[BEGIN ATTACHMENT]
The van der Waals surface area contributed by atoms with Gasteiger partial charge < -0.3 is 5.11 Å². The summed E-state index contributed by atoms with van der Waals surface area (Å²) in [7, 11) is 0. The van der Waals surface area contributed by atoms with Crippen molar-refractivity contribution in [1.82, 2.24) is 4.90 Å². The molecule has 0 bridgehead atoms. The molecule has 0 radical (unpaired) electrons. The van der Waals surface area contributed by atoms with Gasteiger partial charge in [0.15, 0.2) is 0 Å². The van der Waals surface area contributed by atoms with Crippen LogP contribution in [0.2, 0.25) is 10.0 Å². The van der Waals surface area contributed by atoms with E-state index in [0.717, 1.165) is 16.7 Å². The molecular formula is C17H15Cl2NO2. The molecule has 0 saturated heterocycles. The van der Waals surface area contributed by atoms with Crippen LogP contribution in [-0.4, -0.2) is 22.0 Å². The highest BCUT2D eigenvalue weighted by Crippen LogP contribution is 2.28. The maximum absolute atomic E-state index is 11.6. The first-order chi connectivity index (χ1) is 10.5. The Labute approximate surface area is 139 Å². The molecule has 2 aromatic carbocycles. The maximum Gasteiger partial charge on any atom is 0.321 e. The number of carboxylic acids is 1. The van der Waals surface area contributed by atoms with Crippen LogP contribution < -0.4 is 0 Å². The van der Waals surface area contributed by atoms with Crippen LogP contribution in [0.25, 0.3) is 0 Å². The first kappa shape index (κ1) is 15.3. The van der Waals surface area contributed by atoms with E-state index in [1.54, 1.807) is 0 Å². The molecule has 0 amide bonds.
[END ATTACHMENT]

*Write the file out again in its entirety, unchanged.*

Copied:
The van der Waals surface area contributed by atoms with Gasteiger partial charge < -0.3 is 5.11 Å². The summed E-state index contributed by atoms with van der Waals surface area (Å²) in [7, 11) is 0. The van der Waals surface area contributed by atoms with Crippen molar-refractivity contribution in [1.82, 2.24) is 4.90 Å². The molecule has 0 bridgehead atoms. The molecule has 0 radical (unpaired) electrons. The van der Waals surface area contributed by atoms with Gasteiger partial charge in [0.15, 0.2) is 0 Å². The van der Waals surface area contributed by atoms with Crippen LogP contribution in [0.2, 0.25) is 10.0 Å². The van der Waals surface area contributed by atoms with E-state index in [0.717, 1.165) is 16.7 Å². The molecular formula is C17H15Cl2NO2. The molecule has 0 saturated heterocycles. The van der Waals surface area contributed by atoms with Crippen LogP contribution in [-0.4, -0.2) is 22.0 Å². The highest BCUT2D eigenvalue weighted by Crippen LogP contribution is 2.28. The maximum absolute atomic E-state index is 11.6. The first-order chi connectivity index (χ1) is 10.5. The Labute approximate surface area is 139 Å². The molecule has 2 aromatic carbocycles. The maximum Gasteiger partial charge on any atom is 0.321 e. The number of carboxylic acids is 1. The van der Waals surface area contributed by atoms with Crippen LogP contribution < -0.4 is 0 Å². The van der Waals surface area contributed by atoms with Crippen LogP contribution in [0.25, 0.3) is 0 Å². The first kappa shape index (κ1) is 15.3. The van der Waals surface area contributed by atoms with E-state index in [1.54, 1.807) is 0 Å². The molecule has 0 amide bonds.